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In The News …

Happy Wednesday, Greater Washington! Are you avoiding the rain? Are you stuck indoors? Just spend some extra time on the Catalogue blog. We have our Mid-Week News today, plus more 7 Questions coming your way tomorrow! We’ve also created a 7 Questions archive. So if you’re like me and enjoy poking through blog histories, you now easily can peruse past interviews.

[ UPDATE: Okay. So I woke up this morning and, lo and behold, gorgeous fall weather. So enjoy the sunshine and then catch up on some non-profit news! ]

Celebrities Hire Philanthropy Consultants to Guide Their Giving — We actually had a blog post about this yesterday, so do check out both that (tell us what you think!) and the LA Times article from this past Sunday. The article examines the “attempt by celebrities to display a deep commitment to issues beyond their next movie or album” and the rising demand for multi-skilled philanthropic advisers who can facilitate just that.

We Need More Research on Nonprofit Boards Over at the Chronicle, “nonprofit-governance wonk” Rick Moyers highlights some interesting and unsettling points in Francie Ostrower’s “Nonprofit Governance in the United States” — including the difficulty of finding new board members and raising current members’ level of activity. Moyers goes on to say that “the performance problems of nonprofit boards are now fairly well documented … a remarkable amount of information has been produced about how boards should do their jobs and what practices are effective,” that information does not have much quantitative backing. So what kind of research should we be doing? If we now know the problems, who is taking the scientific steps towards solutions?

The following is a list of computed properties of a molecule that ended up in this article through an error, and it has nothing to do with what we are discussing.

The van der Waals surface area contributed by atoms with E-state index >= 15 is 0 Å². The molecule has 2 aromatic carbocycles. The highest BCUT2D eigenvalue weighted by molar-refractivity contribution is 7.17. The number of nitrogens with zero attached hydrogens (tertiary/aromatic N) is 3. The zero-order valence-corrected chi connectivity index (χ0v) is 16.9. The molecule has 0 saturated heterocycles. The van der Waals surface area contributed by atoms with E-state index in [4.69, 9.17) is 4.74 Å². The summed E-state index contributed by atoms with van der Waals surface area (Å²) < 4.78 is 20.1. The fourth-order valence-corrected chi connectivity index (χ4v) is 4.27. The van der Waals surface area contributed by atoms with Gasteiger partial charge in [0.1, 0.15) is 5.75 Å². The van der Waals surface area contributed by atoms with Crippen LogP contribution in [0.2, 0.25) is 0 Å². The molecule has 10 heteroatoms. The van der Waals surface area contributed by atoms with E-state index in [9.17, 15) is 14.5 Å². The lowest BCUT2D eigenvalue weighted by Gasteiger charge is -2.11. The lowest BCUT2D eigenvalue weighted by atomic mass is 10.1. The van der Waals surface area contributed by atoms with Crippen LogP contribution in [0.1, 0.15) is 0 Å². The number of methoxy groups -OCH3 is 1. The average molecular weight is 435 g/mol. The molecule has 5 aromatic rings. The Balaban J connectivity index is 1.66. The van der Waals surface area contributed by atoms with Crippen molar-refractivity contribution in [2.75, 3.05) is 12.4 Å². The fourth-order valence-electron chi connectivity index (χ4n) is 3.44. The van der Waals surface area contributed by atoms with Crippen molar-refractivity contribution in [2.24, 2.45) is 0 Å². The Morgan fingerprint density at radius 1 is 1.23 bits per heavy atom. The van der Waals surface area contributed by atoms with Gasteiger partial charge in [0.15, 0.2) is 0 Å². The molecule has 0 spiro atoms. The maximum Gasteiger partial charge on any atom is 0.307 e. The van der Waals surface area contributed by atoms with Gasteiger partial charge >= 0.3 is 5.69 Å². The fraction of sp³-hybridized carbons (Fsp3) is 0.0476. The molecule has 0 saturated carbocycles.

Veterans, Struggling Students Need More College Support — Indiana University recently released the 2010 National Survery of Student Engagement was and, in this afternoon’s post on his Class Struggle blog, the Washington Post’s Jay Matthews highlights that “the kinds of students I thought would be getting the most help — military veterans and new students in trouble — are often getting the least.” Moreover, those same students “rated the importance of academic support services, like tutors and advisors, LOWER than their better prepared and more confident classmates … most in need of help were the least likely to think they needed it.”

I Gain and You Gain — Check out the Stanford Social Innovation Review’s post in response to this podcast on Considering how we might all “work together in the nonprofit sector to produce results that we can all benefit from,” the piece suggests “exercising soft power by creating alliances, partnerships, and mergers between organizations as a strategy to address those chaotic issues that are beyond any single organization’s control.” Right here on GoodWorks, we touched on a similar issue this September, aking whether the relatively-new ethic of collaboration would gain equal traction in both the for-profit and non-profit sectors. What do you think?

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